Some trampolines are specially designed for carnivals, fairs, summer camps, and travelling shows. To meet the demands of the constant relocation, these devices need to be easily assembled, disassembled, and transported, so commercial trampolines differ greatly from those used for recreation and are generally not recommended for family use.
Most commercial trampolines are rectangular in shape and joined together onto one platform. Users usually pay a fee to use the devices and are then allowed access to the trampoline's individual netted area.
The netting allows a group of customers to enjoy a personal trampoline without risking the danger or frustration of coming into contact with other patrons. When the day is over, the entire deck folds neatly and is easily moved to the transporting vehicle.
Bungee trampolines are a subset of commercial trampolines and are frequently featured in theme parks, carnivals, and amusement parks. These devices allow jumpers to experience greater rebounds than recreational trampolines provide. Users are fitted with a snug harness that is connected to the bungee ropes. The bungee ropes, in turn, are attached to the poles outside of the trampoline enclosure. Each jump causes the ropes to be slightly shortened and effortlessly propels the jumper to great heights. Jumpers can then perform flips, turns, and thrilling manoeuvres.
Circus performances are admired for their unbelievable displays of athleticism, agility, and risky manoeuvres. Trampolines are frequently incorporated into circus shows as performance art. These fine-tuned athletic displays impeccably showcase the grace, timing, and talents of the performers. Some circus trampolinists perform independent shows, while others are part of an acrobatic team. Some trampolinists take performing to another level by leaping on, jumping over, or landing in other objects on the stage.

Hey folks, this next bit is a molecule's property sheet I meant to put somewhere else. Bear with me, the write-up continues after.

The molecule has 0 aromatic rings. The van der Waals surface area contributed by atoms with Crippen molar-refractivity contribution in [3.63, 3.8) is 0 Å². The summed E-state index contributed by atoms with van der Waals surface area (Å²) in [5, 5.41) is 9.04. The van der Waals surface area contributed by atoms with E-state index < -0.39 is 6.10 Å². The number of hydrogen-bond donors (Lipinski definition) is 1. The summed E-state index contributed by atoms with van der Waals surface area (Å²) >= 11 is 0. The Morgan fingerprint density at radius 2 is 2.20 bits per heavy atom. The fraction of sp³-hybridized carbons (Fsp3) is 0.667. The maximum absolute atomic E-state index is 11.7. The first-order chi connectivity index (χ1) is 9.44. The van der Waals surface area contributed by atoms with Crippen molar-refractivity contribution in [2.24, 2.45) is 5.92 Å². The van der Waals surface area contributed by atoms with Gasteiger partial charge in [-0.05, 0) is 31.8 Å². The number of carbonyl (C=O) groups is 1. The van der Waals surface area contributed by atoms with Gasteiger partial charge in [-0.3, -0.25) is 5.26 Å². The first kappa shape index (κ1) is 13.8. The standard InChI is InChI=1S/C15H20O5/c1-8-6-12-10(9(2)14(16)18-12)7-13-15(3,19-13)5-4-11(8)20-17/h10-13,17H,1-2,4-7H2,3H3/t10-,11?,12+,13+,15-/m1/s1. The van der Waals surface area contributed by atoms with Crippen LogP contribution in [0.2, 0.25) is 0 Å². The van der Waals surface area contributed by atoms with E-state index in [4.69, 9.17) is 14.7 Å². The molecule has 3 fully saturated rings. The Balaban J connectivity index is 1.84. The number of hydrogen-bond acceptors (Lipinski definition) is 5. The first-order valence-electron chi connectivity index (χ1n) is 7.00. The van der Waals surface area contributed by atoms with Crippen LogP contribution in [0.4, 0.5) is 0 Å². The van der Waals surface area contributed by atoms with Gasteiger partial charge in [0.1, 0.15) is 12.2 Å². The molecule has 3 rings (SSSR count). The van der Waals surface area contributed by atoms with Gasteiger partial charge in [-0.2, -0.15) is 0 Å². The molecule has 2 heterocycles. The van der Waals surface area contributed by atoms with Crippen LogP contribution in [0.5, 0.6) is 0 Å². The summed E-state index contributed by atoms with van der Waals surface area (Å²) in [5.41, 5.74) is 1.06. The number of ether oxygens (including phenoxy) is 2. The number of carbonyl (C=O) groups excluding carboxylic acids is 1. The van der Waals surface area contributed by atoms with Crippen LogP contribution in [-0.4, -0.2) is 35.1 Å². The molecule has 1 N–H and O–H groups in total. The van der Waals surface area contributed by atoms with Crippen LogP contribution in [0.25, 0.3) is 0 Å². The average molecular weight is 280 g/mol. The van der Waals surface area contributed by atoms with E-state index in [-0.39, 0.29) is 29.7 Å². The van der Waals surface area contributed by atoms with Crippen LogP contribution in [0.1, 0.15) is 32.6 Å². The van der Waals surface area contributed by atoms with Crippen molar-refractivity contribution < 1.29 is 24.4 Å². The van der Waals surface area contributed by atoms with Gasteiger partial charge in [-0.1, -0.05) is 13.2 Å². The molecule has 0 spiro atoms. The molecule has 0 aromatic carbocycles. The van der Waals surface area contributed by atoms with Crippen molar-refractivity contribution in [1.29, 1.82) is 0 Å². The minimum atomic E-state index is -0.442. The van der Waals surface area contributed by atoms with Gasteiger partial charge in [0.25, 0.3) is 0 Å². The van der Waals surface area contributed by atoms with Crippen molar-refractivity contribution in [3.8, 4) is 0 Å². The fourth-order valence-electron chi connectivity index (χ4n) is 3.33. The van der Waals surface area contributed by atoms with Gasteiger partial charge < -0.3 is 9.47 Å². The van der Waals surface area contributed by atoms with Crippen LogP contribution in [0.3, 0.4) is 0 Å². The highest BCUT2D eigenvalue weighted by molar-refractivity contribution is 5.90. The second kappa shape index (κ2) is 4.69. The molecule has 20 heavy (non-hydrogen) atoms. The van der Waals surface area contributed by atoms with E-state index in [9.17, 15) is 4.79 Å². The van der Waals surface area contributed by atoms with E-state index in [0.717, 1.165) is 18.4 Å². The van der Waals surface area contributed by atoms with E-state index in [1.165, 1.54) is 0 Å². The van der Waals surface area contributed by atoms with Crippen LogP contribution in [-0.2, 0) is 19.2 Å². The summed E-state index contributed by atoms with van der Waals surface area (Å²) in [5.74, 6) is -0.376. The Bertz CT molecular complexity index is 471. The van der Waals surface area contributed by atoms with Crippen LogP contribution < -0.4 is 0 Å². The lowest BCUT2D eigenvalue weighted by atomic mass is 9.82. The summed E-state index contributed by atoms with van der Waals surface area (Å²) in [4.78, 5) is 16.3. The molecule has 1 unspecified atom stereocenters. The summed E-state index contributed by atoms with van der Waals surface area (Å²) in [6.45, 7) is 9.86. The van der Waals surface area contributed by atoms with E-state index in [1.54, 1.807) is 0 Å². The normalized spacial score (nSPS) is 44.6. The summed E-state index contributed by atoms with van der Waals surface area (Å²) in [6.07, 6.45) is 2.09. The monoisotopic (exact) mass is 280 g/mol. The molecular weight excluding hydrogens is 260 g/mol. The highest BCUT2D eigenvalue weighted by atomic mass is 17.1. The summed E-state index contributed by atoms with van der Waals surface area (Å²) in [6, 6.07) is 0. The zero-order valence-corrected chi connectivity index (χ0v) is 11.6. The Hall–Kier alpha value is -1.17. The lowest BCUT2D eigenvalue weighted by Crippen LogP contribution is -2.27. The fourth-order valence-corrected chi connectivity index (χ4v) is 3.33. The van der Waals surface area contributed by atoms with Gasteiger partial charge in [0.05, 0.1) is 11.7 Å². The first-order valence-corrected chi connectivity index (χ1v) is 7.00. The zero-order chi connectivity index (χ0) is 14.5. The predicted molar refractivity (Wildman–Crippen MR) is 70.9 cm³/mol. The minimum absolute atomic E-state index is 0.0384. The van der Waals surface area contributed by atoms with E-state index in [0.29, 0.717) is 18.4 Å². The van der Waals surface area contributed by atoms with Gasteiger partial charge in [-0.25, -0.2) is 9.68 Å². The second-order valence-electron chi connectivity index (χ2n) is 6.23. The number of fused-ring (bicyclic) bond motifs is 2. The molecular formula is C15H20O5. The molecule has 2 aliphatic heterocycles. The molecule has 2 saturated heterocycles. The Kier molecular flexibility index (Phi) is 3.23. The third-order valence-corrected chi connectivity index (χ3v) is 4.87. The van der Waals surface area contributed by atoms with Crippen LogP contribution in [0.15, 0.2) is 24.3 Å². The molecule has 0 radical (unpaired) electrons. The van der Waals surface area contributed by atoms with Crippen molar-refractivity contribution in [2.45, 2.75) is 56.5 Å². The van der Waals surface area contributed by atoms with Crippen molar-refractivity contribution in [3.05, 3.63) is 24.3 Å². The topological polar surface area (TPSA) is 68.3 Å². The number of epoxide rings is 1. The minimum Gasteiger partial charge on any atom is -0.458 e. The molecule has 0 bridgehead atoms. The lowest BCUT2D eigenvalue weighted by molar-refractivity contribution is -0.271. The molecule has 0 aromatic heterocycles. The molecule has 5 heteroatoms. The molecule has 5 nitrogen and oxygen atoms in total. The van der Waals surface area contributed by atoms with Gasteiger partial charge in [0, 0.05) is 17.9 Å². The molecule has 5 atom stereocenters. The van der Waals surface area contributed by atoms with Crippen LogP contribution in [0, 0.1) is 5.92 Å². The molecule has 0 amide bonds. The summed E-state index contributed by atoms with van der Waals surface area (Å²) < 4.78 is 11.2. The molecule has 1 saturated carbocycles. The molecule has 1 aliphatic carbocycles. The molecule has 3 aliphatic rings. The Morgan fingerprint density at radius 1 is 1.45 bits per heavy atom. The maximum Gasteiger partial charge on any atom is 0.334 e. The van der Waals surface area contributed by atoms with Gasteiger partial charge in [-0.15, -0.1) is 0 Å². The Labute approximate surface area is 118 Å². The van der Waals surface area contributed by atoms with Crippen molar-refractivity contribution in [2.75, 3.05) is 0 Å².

Trampolining and public performances have long, intertwined histories. In fact, many reports suggest that an artist named Du Trampolin inspired the first informal trampoline. Du Trampolin was supposedly inspired to create a new rebounding device after watching trapeze artists move on safety nets that were positioned underneath their trapezes. He was especially fascinated by the flair that trapeze artists would display as part of their performance when moving over the safety netting. Du Trampolin realized the potential for the netting to be used in a new, propulsion-filled way.
Although du Trampolin receives credit for inventing the early performance-based trampoline, George Nissen and Larry Griswold are responsible for developing the first modern trampoline in 1935. The original trampoline was composed of the angle iron, a canvas bed, and rubber springs and was originally invented to aid the University of Iowa's gymnastics team. The two men had noticed several trapeze artists who used their safety nets to rebound and perform additional stunts and decided that trampolining could easily become a sport in its own right. Their idea could not have been any more astute, and trampolines continue to play a central role in performing arts throughout the world.